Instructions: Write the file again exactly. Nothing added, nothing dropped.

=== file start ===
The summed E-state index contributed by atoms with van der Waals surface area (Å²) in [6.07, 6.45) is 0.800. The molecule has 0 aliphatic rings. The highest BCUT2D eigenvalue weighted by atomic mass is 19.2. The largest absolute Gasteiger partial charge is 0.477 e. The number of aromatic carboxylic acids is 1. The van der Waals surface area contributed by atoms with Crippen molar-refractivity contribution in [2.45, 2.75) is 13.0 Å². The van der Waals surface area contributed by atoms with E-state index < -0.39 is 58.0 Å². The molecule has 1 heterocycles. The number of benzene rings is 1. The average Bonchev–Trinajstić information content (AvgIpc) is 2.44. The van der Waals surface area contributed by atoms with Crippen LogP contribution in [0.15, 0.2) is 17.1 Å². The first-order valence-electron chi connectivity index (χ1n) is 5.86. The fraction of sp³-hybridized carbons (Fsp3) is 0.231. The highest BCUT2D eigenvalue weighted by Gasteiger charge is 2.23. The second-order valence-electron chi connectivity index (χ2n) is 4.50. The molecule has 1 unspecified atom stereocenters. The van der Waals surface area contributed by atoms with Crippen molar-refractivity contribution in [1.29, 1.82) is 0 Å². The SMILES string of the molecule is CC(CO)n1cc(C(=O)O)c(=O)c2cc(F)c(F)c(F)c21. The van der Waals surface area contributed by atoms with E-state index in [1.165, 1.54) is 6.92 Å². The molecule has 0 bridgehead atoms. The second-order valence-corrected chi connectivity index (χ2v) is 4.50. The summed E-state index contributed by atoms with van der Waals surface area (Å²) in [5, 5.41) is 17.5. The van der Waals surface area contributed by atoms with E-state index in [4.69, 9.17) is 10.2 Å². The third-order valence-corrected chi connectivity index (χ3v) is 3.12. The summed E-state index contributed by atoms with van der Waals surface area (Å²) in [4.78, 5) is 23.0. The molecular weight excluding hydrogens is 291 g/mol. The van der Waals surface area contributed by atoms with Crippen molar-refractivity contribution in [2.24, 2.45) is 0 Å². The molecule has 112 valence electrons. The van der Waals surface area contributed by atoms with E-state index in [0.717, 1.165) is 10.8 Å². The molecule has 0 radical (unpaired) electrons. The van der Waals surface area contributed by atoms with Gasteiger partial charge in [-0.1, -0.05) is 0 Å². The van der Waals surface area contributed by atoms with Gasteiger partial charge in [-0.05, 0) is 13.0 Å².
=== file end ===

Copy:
The summed E-state index contributed by atoms with van der Waals surface area (Å²) in [6.07, 6.45) is 0.800. The molecule has 0 aliphatic rings. The highest BCUT2D eigenvalue weighted by atomic mass is 19.2. The largest absolute Gasteiger partial charge is 0.477 e. The number of aromatic carboxylic acids is 1. The van der Waals surface area contributed by atoms with Crippen molar-refractivity contribution in [2.45, 2.75) is 13.0 Å². The van der Waals surface area contributed by atoms with E-state index < -0.39 is 58.0 Å². The molecule has 1 heterocycles. The number of benzene rings is 1. The average Bonchev–Trinajstić information content (AvgIpc) is 2.44. The van der Waals surface area contributed by atoms with Crippen LogP contribution in [0.15, 0.2) is 17.1 Å². The first-order valence-electron chi connectivity index (χ1n) is 5.86. The fraction of sp³-hybridized carbons (Fsp3) is 0.231. The highest BCUT2D eigenvalue weighted by Gasteiger charge is 2.23. The second-order valence-electron chi connectivity index (χ2n) is 4.50. The molecule has 1 unspecified atom stereocenters. The van der Waals surface area contributed by atoms with Crippen molar-refractivity contribution in [1.29, 1.82) is 0 Å². The SMILES string of the molecule is CC(CO)n1cc(C(=O)O)c(=O)c2cc(F)c(F)c(F)c21. The van der Waals surface area contributed by atoms with E-state index in [1.165, 1.54) is 6.92 Å². The molecule has 0 bridgehead atoms. The second-order valence-corrected chi connectivity index (χ2v) is 4.50. The summed E-state index contributed by atoms with van der Waals surface area (Å²) in [5, 5.41) is 17.5. The van der Waals surface area contributed by atoms with E-state index in [4.69, 9.17) is 10.2 Å². The third-order valence-corrected chi connectivity index (χ3v) is 3.12. The summed E-state index contributed by atoms with van der Waals surface area (Å²) in [4.78, 5) is 23.0. The molecular weight excluding hydrogens is 291 g/mol. The van der Waals surface area contributed by atoms with Crippen molar-refractivity contribution in [2.24, 2.45) is 0 Å². The molecule has 112 valence electrons. The van der Waals surface area contributed by atoms with E-state index in [0.717, 1.165) is 10.8 Å². The molecule has 0 radical (unpaired) electrons. The van der Waals surface area contributed by atoms with Gasteiger partial charge in [-0.1, -0.05) is 0 Å². The van der Waals surface area contributed by atoms with Gasteiger partial charge in [-0.05, 0) is 13.0 Å².